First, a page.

Evangelicals say war is a sign that apocalypse is near
The Rapture Index — a popular evangelical Christian Web posting that calculates a global rise in natural disasters, war and inflation — bills itself as “a Dow Jones industrial average of end-time activity.”
An index below 85 signifies a week of “slow prophetic activity.” Anything above 145 signals the apocalypse is near.
The Rapture Index this week: 158.
The increase reflects many U.S. evangelicals’ view that growing conflict in the Mideast signals the start of a global struggle leading to Christ’s return.
“We believe 100% what the Scripture has to say about this,” said Jack Heintz, a South Florida businessman and president of the Christian group Peace for Israel, who recruited 23 evangelical Christians to join a July telephone fund-raising event for Israel.
“There’s going to be a total battle, the battle of Armageddon, and I believe that’s very close to happening.”
Some ratcheted up support for Israel in its battle in Lebanon with Hizballah out of belief that a raging war — perhaps even a nuclear confrontation — marks a prelude to the apocalypse. Christian groups are sending millions of dollars to Israeli communities and shelters, hosting pro-Israel rallies and urging U.S. politicians to back Israeli military action.
Warnings are not new
Evangelicals have issued warnings about a conflagration in the Mideast for decades, said Clyde Wilcox, a professor of government at Georgetown University in Washington, D.C., who studies evangelicals and politics.
Many evangelicals regard such calls with skepticism, he said.
“Every time there’s been a war in the Middle East, this comes up,” Wilcox said.
When the current Mideast crisis began July 12, interest in the Rapture Index mushroomed, said Todd Strandberg, a Christian from Nebraska who updates the index on his Web site, raptureready.com. The site had a quarter-million unique visitors in July, up from 180,000 the previous month, Strandberg said.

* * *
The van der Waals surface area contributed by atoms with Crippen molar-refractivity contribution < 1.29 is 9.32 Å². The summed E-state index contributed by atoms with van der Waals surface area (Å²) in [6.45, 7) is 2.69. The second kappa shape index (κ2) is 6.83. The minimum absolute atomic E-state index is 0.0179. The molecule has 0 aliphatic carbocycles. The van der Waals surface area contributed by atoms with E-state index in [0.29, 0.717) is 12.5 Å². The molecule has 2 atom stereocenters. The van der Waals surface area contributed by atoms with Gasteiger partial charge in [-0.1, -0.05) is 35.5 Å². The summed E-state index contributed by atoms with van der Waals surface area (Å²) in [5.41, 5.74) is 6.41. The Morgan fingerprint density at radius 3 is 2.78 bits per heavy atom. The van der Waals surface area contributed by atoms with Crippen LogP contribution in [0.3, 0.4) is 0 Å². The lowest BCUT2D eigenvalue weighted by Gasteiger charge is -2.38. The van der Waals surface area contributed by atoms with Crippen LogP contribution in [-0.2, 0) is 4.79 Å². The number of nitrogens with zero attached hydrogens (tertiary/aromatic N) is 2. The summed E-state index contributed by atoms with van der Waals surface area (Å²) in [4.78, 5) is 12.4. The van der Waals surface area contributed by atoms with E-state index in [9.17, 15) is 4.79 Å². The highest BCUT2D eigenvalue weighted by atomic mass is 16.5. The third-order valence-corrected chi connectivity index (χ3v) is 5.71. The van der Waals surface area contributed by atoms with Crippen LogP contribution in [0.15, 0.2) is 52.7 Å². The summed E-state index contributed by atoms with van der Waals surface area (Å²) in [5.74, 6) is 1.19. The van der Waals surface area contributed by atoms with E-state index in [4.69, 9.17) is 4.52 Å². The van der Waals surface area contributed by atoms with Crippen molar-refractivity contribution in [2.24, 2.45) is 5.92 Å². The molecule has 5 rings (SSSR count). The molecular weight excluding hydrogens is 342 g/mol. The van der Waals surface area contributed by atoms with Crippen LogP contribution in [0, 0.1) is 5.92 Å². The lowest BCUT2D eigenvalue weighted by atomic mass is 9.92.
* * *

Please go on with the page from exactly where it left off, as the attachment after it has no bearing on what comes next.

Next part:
“The Scripture bears witness to these events being part of the end-times prophecy,” said Gary Cristofaro, pastor of First Assembly of God in Melbourne, Fla. “Israel is so important in God’s eyes.”
Cristofaro’s church is among congregations that make a monthly donation to Israeli settlements in the West Bank, which stems from a belief that Israel must control the Palestinian territories in order to fulfill biblical prophecy.
The congregation has donated more than $100,000 to support Israeli settlements in the past decade, Cristofaro said.
Evangelicals’ financial support for Israel has increasingly been supplemented by political action, Christian and Jewish leaders say.
At a July 18-19 rally in Washington, Christians lobbied politicians to back Israel’s military campaign in Lebanon. The Rev. John Hagee, pastor of a mega-church in San Antonio and founder of Christians United for Israel, organized the convention in hopes of launching a pro-Israel political network in 50 states.
Hagee has issued predictions about instability in the region leading to apocalypse. In his 2006 book “Jerusalem Countdown: A Warning to the World,” Hagee warns: “The coming nuclear showdown with Iran is a certainty. The war of Ezekiel 38-39 could begin before this book gets published.”
Other high-profile Christian leaders have espoused similar views.
In a July 22 commentary, the Rev. Jerry Falwell predicted present-day conflict in the Mideast will “serve as a prelude or forerunner to the future Battle of Armageddon and the glorious return of Jesus Christ.”
Pat Robertson has shied away from declaring Armageddon but has warned “God himself” will fight for Israel.
A final battle
Christian Zionism — the belief that Israel will set the stage for prophetic events such as the rise of an Antichrist, the Battle of Armageddon and Christ’s 1,000-year reign — has gained popularity since the rise of the Christian right in the 1970s and ’80s, said Timothy Weber, author of “On the Road to Armageddon: How Evangelicals Became Israel’s Best Friend.”
Evangelicals see a global battle breaking out when a 200-million-man army invades from the east and Jesus returns to take on the Antichrist. Non-Christians will face conversion or death.
In the past, some Christians predicted the armies would come from Russia or China, and today, many foresee an Islamic army led by Iran, Weber said.